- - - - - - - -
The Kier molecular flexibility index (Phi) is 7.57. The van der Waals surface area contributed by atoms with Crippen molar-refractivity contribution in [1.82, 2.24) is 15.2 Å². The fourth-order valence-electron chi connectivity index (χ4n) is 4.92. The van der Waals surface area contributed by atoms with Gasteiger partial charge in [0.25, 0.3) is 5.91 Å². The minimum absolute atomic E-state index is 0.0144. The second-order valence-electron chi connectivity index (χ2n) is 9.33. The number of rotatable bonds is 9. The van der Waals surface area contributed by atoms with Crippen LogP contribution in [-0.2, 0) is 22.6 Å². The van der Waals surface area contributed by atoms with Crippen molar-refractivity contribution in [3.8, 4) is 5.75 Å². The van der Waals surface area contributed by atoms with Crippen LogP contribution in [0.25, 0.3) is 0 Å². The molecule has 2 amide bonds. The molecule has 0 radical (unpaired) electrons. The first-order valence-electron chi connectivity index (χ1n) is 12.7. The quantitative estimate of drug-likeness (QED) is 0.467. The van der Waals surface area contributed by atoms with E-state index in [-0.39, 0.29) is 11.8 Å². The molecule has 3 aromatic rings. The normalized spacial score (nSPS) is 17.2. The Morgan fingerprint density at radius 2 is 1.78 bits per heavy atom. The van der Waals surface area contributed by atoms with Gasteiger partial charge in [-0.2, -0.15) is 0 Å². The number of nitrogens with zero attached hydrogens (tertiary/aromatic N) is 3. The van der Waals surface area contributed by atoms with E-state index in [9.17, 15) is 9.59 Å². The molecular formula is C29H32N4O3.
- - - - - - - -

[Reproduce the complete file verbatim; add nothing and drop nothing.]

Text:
The Kier molecular flexibility index (Phi) is 7.57. The van der Waals surface area contributed by atoms with Crippen molar-refractivity contribution in [1.82, 2.24) is 15.2 Å². The fourth-order valence-electron chi connectivity index (χ4n) is 4.92. The van der Waals surface area contributed by atoms with Gasteiger partial charge in [0.25, 0.3) is 5.91 Å². The minimum absolute atomic E-state index is 0.0144. The second-order valence-electron chi connectivity index (χ2n) is 9.33. The number of rotatable bonds is 9. The van der Waals surface area contributed by atoms with Crippen LogP contribution in [-0.2, 0) is 22.6 Å². The van der Waals surface area contributed by atoms with Crippen molar-refractivity contribution in [3.8, 4) is 5.75 Å². The van der Waals surface area contributed by atoms with Crippen LogP contribution in [0.25, 0.3) is 0 Å². The molecule has 2 amide bonds. The molecule has 0 radical (unpaired) electrons. The first-order valence-electron chi connectivity index (χ1n) is 12.7. The quantitative estimate of drug-likeness (QED) is 0.467. The van der Waals surface area contributed by atoms with E-state index in [-0.39, 0.29) is 11.8 Å². The molecule has 3 aromatic rings. The normalized spacial score (nSPS) is 17.2. The Morgan fingerprint density at radius 2 is 1.78 bits per heavy atom. The van der Waals surface area contributed by atoms with Gasteiger partial charge in [-0.2, -0.15) is 0 Å². The number of nitrogens with zero attached hydrogens (tertiary/aromatic N) is 3. The van der Waals surface area contributed by atoms with E-state index in [9.17, 15) is 9.59 Å². The molecular formula is C29H32N4O3.